An online resource based on the award-winning nature guide

Mountain Lion

Check Cat Tracks Twice

1-27-17-bobcat-tracks2-024These feline tracks were found in central Vermont. The position of the four toes (front two not aligned side by side like canids), lack of nail marks, three lobes on hind edge of heel pad, and the overall shape of the tracks (more round than oval) confirm that they were made by a member of the cat family. The size of the tracks (2 ½” long, 2 1/4″ wide) falls right in between those of a Bobcat (1 ½” long, 1 3/8″ wide) and a Mt. Lion (3 ½” long, 4″ wide). The observer of the animal that left these tracks was confident that its overall shape, size, color and long tail were those of a young Mt. Lion.

There have been confirmed (DNA from scat, tracks) signs of these large cats in recent years in New England, as well as the body of a road-killed male Mt. Lion (Connecticut, 2011). DNA testing found that the animal was from South Dakota. Males seem to be moving into the Northeast, but a breeding population has yet to be established according to most biologists.

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Cougars in New England

1-15-16  cougar tracks  022Are there cougars/mountain lions/pumas/panthers/catamounts (all common names for the same species) in the Northeast? There have been many sightings in every New England state, but official Class 1 confirmation (body, photographs or DNA) only in Connecticut (2011), Massachusetts (1997) and possibly Vermont (1994-mixed DNA results). It depends on whom you talk to, but the consensus of most wildlife biologists is that there may not be a breeding population yet, but they are here (some thought to be of captive origin). There is no question that cougars are extending their range eastward. Through DNA analysis a cougar killed by a car in Connecticut in 2011 proved to have come from the Black Hills of South Dakota. It had traveled about 2000 miles to the East Coast over 2-3 years.

A recent sighting by a friend had me out on snowshoes recently, trying to find traces in the woods where she had had an excellent view of what she identified as a juvenile cougar crossing the road in front of her car. The pictured tracks are what I found and followed. They are definitely cat tracks! Further investigation revealed several sites where parts of a deer had been cached, with typical (of a cat) sheared deer hair (see photo insert) evident. Unfortunately, there was no scat to be found, so adequate DNA wasn’t available for analysis, and thus, it is but one of 50 to 60 reported-but-unconfirmed cougar sightings that Vermont gets each year. It may be officially unconfirmed, but there is no question in my mind which species of cat I was tracking. (Thanks to Squam Lakes Natural Science Center for cougar photo op.)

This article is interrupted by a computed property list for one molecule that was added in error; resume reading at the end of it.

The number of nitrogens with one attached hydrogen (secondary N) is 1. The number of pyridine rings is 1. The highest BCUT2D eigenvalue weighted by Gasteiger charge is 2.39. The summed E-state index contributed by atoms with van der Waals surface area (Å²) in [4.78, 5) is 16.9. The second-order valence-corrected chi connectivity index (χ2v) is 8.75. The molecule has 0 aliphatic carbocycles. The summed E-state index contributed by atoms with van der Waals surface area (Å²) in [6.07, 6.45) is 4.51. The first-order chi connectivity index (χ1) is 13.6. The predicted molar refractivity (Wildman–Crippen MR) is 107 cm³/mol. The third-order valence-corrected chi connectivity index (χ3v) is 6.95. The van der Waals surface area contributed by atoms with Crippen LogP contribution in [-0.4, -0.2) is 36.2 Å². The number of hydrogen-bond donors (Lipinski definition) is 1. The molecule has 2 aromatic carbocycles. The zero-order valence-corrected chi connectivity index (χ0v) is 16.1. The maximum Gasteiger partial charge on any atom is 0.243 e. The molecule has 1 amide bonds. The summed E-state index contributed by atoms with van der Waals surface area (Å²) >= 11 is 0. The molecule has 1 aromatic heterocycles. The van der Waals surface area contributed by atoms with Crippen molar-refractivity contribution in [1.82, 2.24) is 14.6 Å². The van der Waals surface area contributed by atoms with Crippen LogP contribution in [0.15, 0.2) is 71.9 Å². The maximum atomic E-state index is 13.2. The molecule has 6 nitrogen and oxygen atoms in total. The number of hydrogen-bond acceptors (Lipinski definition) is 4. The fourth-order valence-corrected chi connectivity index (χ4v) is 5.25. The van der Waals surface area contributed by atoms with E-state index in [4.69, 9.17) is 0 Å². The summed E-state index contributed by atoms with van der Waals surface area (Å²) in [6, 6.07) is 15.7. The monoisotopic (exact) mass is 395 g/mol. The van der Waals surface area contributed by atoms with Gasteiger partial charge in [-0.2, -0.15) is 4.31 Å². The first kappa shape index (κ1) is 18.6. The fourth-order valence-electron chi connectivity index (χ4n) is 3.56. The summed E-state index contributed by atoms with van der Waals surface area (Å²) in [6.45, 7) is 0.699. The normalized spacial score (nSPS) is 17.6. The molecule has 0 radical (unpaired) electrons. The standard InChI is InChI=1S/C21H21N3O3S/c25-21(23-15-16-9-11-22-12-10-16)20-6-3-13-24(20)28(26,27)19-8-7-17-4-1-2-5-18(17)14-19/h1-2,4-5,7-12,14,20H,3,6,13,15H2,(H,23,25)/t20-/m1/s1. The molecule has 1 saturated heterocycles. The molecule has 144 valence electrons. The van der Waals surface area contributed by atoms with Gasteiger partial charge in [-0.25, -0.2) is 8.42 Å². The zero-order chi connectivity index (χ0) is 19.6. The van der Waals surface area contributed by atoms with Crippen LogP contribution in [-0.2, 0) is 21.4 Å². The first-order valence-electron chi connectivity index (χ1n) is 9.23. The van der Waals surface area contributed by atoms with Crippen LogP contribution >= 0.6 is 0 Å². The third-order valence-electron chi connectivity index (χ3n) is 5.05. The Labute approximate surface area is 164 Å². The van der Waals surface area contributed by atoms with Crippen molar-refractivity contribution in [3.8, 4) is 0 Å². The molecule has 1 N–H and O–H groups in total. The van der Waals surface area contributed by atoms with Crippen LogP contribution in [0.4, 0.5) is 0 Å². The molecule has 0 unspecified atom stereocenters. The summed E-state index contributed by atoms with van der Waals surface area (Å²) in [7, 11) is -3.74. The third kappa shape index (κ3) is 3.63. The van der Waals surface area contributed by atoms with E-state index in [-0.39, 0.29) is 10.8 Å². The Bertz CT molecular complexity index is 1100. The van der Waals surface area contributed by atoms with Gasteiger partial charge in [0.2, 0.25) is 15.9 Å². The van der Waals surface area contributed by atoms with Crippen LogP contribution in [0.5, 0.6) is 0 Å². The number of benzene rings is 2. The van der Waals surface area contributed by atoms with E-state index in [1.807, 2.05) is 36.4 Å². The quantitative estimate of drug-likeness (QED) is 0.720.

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A Bobcat’s White-tailed Deer Cache

1-21-15  bobcat2 cache by Otto Wurzburg 009 (3)Rabbits and hares comprise much of a Bobcat’s diet, but when prey is scarce or hard to capture, adult male or sometimes large adult female Bobcats will attack bedded, weak or injured adult White-tailed Deer. Bobcats often cache prey (such as a deer) that is too large to eat in one feeding, returning to feed on it for an extended period of time. They scrape up leaves, bark, twigs, soil. snow – whatever is available – and cover their prey. When feeding on a deer, Bobcats bite away the hair to avoid eating it, and this discarded hair is frequently mixed with the debris that the cat drags over the kill to cover it (see main photo – taken the day after the deer was cached), or is left windblown around the carcass. A characteristic sign of Bobcat feeding is the amount of hair strewn around the carcass and the lack of broken long bones (Bobcats don’t have the strength to break them with their teeth).

Typically a Bobcat rests near its cache to protect it, but it doesn’t take long for other animals to detect and take advantage of an easy meal. Within three days of this deer being cached, Coyotes and Common Ravens had discovered it, and both they and the Bobcat had eaten enough of it to expose the deer’s rib cage (see insert).

Other predators that occasionally cache and cover their kills include Mountain Lions, Black Bears and Fishers. Large caches found in the winter in the Northeast are likely to belong to a Bobcat or Fisher (Fishers typically cache and feed on deer that they find as carrion).

(Cache discovered by Lynn & Otto Wurzburg, who observed the Bobcat leaving after caching the deer; photograph by Lynn Wurzburg)

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